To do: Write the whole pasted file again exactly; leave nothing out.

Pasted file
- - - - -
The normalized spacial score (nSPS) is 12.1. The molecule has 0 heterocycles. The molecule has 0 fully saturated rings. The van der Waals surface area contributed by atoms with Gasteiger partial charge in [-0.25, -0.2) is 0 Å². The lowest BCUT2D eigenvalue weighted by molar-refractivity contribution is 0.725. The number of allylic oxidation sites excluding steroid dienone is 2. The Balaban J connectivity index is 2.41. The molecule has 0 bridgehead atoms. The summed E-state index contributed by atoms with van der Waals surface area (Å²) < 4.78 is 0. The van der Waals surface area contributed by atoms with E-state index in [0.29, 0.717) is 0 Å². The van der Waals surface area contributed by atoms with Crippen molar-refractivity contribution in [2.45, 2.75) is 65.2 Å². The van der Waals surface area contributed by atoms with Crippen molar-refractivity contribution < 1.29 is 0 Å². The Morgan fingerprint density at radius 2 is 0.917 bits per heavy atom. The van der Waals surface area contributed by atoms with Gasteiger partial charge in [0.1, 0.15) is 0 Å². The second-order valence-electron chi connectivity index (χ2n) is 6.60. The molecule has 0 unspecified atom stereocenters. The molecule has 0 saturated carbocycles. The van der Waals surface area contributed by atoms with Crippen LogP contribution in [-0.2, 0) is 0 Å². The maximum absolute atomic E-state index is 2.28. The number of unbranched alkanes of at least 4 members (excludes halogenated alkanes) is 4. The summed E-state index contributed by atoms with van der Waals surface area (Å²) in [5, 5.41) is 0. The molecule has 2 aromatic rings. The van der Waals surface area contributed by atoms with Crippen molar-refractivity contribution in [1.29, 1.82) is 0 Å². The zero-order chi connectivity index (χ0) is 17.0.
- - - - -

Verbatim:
The normalized spacial score (nSPS) is 12.1. The molecule has 0 heterocycles. The molecule has 0 fully saturated rings. The van der Waals surface area contributed by atoms with Gasteiger partial charge in [-0.25, -0.2) is 0 Å². The lowest BCUT2D eigenvalue weighted by molar-refractivity contribution is 0.725. The number of allylic oxidation sites excluding steroid dienone is 2. The Balaban J connectivity index is 2.41. The molecule has 0 bridgehead atoms. The summed E-state index contributed by atoms with van der Waals surface area (Å²) < 4.78 is 0. The van der Waals surface area contributed by atoms with E-state index in [0.29, 0.717) is 0 Å². The van der Waals surface area contributed by atoms with Crippen molar-refractivity contribution in [2.45, 2.75) is 65.2 Å². The van der Waals surface area contributed by atoms with Crippen molar-refractivity contribution < 1.29 is 0 Å². The Morgan fingerprint density at radius 2 is 0.917 bits per heavy atom. The van der Waals surface area contributed by atoms with Gasteiger partial charge in [0.1, 0.15) is 0 Å². The second-order valence-electron chi connectivity index (χ2n) is 6.60. The molecule has 0 unspecified atom stereocenters. The molecule has 0 saturated carbocycles. The van der Waals surface area contributed by atoms with Crippen LogP contribution in [-0.2, 0) is 0 Å². The maximum absolute atomic E-state index is 2.28. The number of unbranched alkanes of at least 4 members (excludes halogenated alkanes) is 4. The summed E-state index contributed by atoms with van der Waals surface area (Å²) in [5, 5.41) is 0. The molecule has 2 aromatic rings. The van der Waals surface area contributed by atoms with Crippen molar-refractivity contribution in [1.29, 1.82) is 0 Å². The zero-order chi connectivity index (χ0) is 17.0.